Title

Cordage from the Rosa Rockshelter, Yakima River Canyon, Washington State

Presenter Information

Whitney Matthes

Document Type

Oral Presentation

Location

SURC Ballroom C/D

Start Date

16-5-2013

End Date

16-5-2013

Abstract

William Smith, CWU professor of anthropology, excavated Rosa Rockshelter in 1971 and recovered a unique assemblage of preserved plant remains from a single storage feature. These materials include over 30 fragments of cordage and basketry that date to the Cayuse Phase (ca. 2000 years ago). Fragments of two-ply S twist cordage of Dogbane (Indian Hemp) dominate the assemblage and several of these items are found stitched in tule mat. Several fragments of two-ply Z twist cedar cordage, found woven with cedar plats, probably formed the rims of one or more open-weave basket. Examples of grass, sage bark, and hair cordage are also represented. The type and frequency of cordage fragments are compared to other larger assemblages from dry caves in the Columbia River Basin to contribute information on the material culture and technological abilities of prehistoric inhabitants from a unique time and place on the Columbia Plateau.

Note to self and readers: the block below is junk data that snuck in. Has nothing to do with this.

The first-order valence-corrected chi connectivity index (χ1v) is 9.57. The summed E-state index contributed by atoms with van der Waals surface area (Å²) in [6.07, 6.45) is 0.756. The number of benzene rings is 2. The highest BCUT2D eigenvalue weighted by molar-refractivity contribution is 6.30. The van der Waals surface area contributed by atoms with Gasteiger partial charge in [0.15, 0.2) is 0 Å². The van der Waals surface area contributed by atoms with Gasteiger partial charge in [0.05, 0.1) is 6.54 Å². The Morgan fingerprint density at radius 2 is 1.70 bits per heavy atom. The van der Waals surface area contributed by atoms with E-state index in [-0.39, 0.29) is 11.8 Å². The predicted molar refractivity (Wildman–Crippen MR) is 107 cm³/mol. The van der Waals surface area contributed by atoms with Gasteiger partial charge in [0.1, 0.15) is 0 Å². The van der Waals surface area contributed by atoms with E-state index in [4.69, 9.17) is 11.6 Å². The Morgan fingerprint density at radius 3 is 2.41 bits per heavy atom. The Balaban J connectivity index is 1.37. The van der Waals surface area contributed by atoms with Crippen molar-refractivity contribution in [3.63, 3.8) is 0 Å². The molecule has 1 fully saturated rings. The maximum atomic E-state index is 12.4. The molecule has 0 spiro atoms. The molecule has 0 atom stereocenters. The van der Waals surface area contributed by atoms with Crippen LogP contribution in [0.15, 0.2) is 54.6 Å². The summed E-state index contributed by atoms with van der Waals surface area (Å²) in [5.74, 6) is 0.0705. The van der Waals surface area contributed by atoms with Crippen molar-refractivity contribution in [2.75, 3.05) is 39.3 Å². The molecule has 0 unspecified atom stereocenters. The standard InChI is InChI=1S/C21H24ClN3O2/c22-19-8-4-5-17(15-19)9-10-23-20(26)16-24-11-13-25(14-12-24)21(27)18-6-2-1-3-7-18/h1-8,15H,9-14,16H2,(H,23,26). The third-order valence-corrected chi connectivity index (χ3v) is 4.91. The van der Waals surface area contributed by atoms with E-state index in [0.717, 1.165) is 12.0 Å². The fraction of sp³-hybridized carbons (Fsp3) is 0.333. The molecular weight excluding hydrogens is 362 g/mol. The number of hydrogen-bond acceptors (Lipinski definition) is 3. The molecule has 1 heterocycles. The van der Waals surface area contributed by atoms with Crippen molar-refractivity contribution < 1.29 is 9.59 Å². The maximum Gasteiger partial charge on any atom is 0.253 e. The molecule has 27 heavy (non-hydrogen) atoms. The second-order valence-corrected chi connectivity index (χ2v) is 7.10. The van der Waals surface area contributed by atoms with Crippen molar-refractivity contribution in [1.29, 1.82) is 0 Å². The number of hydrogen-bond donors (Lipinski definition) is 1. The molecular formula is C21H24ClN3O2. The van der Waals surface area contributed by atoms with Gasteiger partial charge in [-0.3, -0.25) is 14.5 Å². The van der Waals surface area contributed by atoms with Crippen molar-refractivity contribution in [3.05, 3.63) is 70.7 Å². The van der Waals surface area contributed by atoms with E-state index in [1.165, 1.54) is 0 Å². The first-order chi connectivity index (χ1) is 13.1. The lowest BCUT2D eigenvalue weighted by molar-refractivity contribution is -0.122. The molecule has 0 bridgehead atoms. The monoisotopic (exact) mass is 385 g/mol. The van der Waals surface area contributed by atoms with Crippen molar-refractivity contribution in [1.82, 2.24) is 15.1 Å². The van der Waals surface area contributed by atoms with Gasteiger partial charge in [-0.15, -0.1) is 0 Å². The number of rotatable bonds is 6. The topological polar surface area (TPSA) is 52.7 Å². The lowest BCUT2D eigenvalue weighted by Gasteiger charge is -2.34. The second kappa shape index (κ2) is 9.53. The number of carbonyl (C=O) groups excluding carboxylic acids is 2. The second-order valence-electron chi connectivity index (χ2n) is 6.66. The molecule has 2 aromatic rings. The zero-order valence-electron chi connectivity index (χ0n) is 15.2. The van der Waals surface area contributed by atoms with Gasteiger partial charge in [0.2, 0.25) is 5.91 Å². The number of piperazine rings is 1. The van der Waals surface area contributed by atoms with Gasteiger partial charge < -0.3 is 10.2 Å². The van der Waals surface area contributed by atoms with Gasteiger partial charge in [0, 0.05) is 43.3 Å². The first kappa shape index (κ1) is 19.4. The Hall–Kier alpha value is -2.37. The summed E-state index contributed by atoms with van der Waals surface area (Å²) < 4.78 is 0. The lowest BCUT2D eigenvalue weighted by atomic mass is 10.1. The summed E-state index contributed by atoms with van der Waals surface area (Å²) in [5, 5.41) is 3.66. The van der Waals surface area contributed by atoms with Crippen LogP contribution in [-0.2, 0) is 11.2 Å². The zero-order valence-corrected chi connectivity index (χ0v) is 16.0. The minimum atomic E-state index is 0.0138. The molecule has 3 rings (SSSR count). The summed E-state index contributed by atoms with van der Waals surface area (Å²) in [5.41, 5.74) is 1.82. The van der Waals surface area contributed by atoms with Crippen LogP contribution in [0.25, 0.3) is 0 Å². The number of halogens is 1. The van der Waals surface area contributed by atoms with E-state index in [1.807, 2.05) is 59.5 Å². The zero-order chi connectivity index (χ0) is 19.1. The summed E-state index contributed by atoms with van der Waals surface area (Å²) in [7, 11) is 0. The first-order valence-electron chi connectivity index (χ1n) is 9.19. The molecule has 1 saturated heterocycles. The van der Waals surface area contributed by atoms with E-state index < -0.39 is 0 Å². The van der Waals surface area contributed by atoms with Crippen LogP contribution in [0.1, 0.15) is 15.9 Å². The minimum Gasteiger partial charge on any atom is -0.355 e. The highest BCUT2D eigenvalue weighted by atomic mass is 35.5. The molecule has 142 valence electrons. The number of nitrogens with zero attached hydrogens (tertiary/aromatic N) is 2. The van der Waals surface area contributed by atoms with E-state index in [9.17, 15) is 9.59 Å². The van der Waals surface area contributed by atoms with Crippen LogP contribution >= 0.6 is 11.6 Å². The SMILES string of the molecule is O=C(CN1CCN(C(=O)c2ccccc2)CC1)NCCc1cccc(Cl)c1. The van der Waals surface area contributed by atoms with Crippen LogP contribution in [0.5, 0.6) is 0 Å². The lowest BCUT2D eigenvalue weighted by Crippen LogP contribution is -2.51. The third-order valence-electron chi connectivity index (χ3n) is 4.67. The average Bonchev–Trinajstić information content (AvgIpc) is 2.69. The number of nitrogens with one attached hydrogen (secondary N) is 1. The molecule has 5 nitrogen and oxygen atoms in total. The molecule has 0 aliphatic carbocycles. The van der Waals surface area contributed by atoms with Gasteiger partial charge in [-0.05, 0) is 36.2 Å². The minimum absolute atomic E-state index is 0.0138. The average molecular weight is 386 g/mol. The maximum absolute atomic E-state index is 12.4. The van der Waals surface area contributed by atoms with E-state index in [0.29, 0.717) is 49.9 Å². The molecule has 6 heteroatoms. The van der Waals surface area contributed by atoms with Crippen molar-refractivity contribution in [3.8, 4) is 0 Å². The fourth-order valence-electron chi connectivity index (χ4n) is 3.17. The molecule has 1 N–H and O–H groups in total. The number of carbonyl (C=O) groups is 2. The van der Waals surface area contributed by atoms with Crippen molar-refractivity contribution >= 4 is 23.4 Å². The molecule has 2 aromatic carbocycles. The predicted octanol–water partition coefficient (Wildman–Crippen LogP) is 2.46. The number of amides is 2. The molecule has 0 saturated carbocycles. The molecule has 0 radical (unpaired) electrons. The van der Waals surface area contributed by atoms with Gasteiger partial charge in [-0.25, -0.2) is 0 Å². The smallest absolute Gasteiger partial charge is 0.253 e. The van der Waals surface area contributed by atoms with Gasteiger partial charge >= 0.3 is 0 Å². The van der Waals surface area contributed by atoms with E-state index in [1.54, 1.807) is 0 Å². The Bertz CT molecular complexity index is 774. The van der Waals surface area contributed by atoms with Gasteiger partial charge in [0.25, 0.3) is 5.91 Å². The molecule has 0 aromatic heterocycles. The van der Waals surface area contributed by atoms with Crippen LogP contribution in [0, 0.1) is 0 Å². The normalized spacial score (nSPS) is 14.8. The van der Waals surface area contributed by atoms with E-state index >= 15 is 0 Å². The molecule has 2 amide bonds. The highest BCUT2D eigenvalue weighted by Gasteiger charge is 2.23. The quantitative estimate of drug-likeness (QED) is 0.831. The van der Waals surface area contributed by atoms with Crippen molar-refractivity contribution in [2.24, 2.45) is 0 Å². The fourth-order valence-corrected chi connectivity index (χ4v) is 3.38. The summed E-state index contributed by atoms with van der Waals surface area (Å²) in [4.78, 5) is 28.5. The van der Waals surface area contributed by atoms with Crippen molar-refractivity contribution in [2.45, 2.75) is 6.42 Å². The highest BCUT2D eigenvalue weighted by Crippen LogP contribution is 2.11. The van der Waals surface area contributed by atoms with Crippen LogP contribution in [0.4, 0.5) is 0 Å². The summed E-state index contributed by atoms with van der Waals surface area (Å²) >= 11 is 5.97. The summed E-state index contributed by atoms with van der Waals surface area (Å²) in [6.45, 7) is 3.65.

Poster Number

6

Faculty Mentor(s)

Steve Hackenberger

Additional Mentoring Department

Anthropology

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May 16th, 8:20 AM May 16th, 10:50 AM

Cordage from the Rosa Rockshelter, Yakima River Canyon, Washington State

SURC Ballroom C/D

William Smith, CWU professor of anthropology, excavated Rosa Rockshelter in 1971 and recovered a unique assemblage of preserved plant remains from a single storage feature. These materials include over 30 fragments of cordage and basketry that date to the Cayuse Phase (ca. 2000 years ago). Fragments of two-ply S twist cordage of Dogbane (Indian Hemp) dominate the assemblage and several of these items are found stitched in tule mat. Several fragments of two-ply Z twist cedar cordage, found woven with cedar plats, probably formed the rims of one or more open-weave basket. Examples of grass, sage bark, and hair cordage are also represented. The type and frequency of cordage fragments are compared to other larger assemblages from dry caves in the Columbia River Basin to contribute information on the material culture and technological abilities of prehistoric inhabitants from a unique time and place on the Columbia Plateau.